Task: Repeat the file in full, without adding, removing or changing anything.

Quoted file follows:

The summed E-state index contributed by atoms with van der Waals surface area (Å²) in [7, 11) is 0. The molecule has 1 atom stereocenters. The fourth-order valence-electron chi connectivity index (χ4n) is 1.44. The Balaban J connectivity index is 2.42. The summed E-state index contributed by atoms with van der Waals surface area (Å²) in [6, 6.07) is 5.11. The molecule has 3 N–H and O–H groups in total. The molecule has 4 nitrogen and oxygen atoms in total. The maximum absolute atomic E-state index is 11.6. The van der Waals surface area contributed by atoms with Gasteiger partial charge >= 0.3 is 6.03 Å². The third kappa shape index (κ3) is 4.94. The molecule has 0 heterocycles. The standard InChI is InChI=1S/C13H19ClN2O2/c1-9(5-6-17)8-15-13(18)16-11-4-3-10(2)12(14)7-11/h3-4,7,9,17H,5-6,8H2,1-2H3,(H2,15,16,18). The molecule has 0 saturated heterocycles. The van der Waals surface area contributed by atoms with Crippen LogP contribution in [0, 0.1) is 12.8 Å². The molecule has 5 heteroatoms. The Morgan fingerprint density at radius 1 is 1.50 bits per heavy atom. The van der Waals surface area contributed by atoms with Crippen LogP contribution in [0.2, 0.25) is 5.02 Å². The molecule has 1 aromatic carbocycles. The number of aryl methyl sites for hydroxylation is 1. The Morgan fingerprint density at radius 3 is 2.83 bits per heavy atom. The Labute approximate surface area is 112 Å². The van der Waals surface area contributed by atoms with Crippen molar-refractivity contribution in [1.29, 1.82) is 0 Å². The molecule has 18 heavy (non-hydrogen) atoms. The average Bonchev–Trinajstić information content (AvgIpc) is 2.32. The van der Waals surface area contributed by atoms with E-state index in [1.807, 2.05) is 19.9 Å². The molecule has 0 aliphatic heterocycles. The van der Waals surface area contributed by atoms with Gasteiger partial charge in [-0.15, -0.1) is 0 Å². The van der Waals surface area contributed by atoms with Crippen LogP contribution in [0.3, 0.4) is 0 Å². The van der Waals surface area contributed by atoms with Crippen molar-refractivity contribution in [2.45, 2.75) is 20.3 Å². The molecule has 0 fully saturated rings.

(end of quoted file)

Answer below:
The summed E-state index contributed by atoms with van der Waals surface area (Å²) in [7, 11) is 0. The molecule has 1 atom stereocenters. The fourth-order valence-electron chi connectivity index (χ4n) is 1.44. The Balaban J connectivity index is 2.42. The summed E-state index contributed by atoms with van der Waals surface area (Å²) in [6, 6.07) is 5.11. The molecule has 3 N–H and O–H groups in total. The molecule has 4 nitrogen and oxygen atoms in total. The maximum absolute atomic E-state index is 11.6. The van der Waals surface area contributed by atoms with Gasteiger partial charge >= 0.3 is 6.03 Å². The third kappa shape index (κ3) is 4.94. The molecule has 0 heterocycles. The standard InChI is InChI=1S/C13H19ClN2O2/c1-9(5-6-17)8-15-13(18)16-11-4-3-10(2)12(14)7-11/h3-4,7,9,17H,5-6,8H2,1-2H3,(H2,15,16,18). The molecule has 0 saturated heterocycles. The van der Waals surface area contributed by atoms with Crippen LogP contribution in [0, 0.1) is 12.8 Å². The molecule has 5 heteroatoms. The Morgan fingerprint density at radius 1 is 1.50 bits per heavy atom. The van der Waals surface area contributed by atoms with Crippen LogP contribution in [0.2, 0.25) is 5.02 Å². The molecule has 1 aromatic carbocycles. The number of aryl methyl sites for hydroxylation is 1. The Morgan fingerprint density at radius 3 is 2.83 bits per heavy atom. The Labute approximate surface area is 112 Å². The van der Waals surface area contributed by atoms with Crippen molar-refractivity contribution in [1.29, 1.82) is 0 Å². The molecule has 18 heavy (non-hydrogen) atoms. The average Bonchev–Trinajstić information content (AvgIpc) is 2.32. The van der Waals surface area contributed by atoms with E-state index in [1.807, 2.05) is 19.9 Å². The molecule has 0 aliphatic heterocycles. The van der Waals surface area contributed by atoms with Gasteiger partial charge in [-0.15, -0.1) is 0 Å². The van der Waals surface area contributed by atoms with Crippen LogP contribution in [0.3, 0.4) is 0 Å². The van der Waals surface area contributed by atoms with Crippen molar-refractivity contribution in [2.45, 2.75) is 20.3 Å². The molecule has 0 fully saturated rings.